The effects of variety of activities on the social interaction of preschool children with disabilities

Coralie Driscoll*, Mark Carter

*Corresponding author for this work

Research output: Contribution to journalArticlepeer-review

1 Citation (Scopus)


Analysis of previous research has indicated that restricting the amount of equipment available may be a practical strategy to facilitate peer interaction in childcare, but a disadvantage is a possible increase in aggressive behaviour. An alternative approach is manipulating the variety of activities while holding the quantity and type of equipment consistent. The effect of such an intervention was examined on social interaction of two children with disabilities including severe language problems. A single case alternating treatment design was used to compare the effectiveness of eight activities, as opposed to four activities with the quantity of equipment doubled. There was no consistent clinically significant difference in social interaction when the variety of activities was varied for the children in this study. It is possible that the language delay of the participants may have attenuated the effect of the intervention, and this possibility warrants further investigation.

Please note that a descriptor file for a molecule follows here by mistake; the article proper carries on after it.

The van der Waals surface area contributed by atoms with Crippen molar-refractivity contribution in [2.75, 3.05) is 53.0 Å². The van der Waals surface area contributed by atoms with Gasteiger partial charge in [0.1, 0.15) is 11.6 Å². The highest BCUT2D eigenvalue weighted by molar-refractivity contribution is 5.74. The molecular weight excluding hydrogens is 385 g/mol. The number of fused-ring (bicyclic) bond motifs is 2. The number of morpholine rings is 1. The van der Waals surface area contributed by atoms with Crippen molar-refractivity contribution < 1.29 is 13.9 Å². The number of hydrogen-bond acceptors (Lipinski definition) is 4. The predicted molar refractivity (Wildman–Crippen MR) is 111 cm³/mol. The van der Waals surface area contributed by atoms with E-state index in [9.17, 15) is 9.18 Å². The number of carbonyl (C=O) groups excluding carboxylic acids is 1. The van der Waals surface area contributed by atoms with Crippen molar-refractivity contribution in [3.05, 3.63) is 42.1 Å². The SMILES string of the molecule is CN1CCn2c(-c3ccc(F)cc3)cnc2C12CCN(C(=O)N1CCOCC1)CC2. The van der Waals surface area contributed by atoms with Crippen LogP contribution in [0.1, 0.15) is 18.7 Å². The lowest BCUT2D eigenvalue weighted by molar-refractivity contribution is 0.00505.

Original languageEnglish
Pages (from-to)599-613
Number of pages15
JournalInternational Journal of Disability, Development and Education
Issue number6
Publication statusPublished - 2018


  • activities
  • childcare
  • children
  • disability
  • preschool
  • setting events
  • social interaction
  • variety

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